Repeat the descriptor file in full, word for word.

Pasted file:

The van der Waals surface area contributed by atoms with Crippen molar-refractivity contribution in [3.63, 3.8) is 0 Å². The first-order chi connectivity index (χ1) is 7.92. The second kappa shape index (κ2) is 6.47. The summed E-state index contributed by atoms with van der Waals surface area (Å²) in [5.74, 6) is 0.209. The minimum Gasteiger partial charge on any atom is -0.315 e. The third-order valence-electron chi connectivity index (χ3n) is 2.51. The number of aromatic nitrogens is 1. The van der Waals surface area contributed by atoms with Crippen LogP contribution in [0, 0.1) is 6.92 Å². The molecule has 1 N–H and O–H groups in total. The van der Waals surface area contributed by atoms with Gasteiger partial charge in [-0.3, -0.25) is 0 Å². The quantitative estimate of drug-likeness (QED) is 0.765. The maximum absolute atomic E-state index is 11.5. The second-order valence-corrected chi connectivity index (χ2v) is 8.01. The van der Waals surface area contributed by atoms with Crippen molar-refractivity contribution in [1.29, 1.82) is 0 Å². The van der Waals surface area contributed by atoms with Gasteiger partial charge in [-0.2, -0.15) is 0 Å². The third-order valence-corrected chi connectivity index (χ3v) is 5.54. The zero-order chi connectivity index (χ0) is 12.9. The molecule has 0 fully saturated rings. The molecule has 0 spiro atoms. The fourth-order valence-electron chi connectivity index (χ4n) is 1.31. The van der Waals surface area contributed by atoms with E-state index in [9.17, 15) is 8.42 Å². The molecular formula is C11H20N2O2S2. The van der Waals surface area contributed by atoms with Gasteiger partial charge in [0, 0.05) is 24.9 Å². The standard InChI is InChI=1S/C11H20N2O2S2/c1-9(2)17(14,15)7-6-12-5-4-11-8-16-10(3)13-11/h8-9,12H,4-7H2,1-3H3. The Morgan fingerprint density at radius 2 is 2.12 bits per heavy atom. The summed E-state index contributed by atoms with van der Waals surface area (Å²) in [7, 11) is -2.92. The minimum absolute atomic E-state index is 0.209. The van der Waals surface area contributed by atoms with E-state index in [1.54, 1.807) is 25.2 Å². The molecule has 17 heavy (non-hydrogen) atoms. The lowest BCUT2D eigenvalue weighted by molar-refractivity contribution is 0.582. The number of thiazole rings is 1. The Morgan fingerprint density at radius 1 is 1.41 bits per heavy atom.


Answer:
The van der Waals surface area contributed by atoms with Crippen molar-refractivity contribution in [3.63, 3.8) is 0 Å². The first-order chi connectivity index (χ1) is 7.92. The second kappa shape index (κ2) is 6.47. The summed E-state index contributed by atoms with van der Waals surface area (Å²) in [5.74, 6) is 0.209. The minimum Gasteiger partial charge on any atom is -0.315 e. The third-order valence-electron chi connectivity index (χ3n) is 2.51. The number of aromatic nitrogens is 1. The van der Waals surface area contributed by atoms with Crippen LogP contribution in [0, 0.1) is 6.92 Å². The molecule has 1 N–H and O–H groups in total. The van der Waals surface area contributed by atoms with Gasteiger partial charge in [-0.3, -0.25) is 0 Å². The quantitative estimate of drug-likeness (QED) is 0.765. The maximum absolute atomic E-state index is 11.5. The second-order valence-corrected chi connectivity index (χ2v) is 8.01. The van der Waals surface area contributed by atoms with Crippen molar-refractivity contribution in [1.29, 1.82) is 0 Å². The van der Waals surface area contributed by atoms with Gasteiger partial charge in [-0.2, -0.15) is 0 Å². The third-order valence-corrected chi connectivity index (χ3v) is 5.54. The zero-order chi connectivity index (χ0) is 12.9. The molecule has 0 fully saturated rings. The molecule has 0 spiro atoms. The fourth-order valence-electron chi connectivity index (χ4n) is 1.31. The van der Waals surface area contributed by atoms with E-state index in [9.17, 15) is 8.42 Å². The molecular formula is C11H20N2O2S2. The van der Waals surface area contributed by atoms with Gasteiger partial charge in [0, 0.05) is 24.9 Å². The standard InChI is InChI=1S/C11H20N2O2S2/c1-9(2)17(14,15)7-6-12-5-4-11-8-16-10(3)13-11/h8-9,12H,4-7H2,1-3H3. The Morgan fingerprint density at radius 2 is 2.12 bits per heavy atom. The summed E-state index contributed by atoms with van der Waals surface area (Å²) in [7, 11) is -2.92. The minimum absolute atomic E-state index is 0.209. The van der Waals surface area contributed by atoms with E-state index in [1.54, 1.807) is 25.2 Å². The molecule has 17 heavy (non-hydrogen) atoms. The lowest BCUT2D eigenvalue weighted by molar-refractivity contribution is 0.582. The number of thiazole rings is 1. The Morgan fingerprint density at radius 1 is 1.41 bits per heavy atom.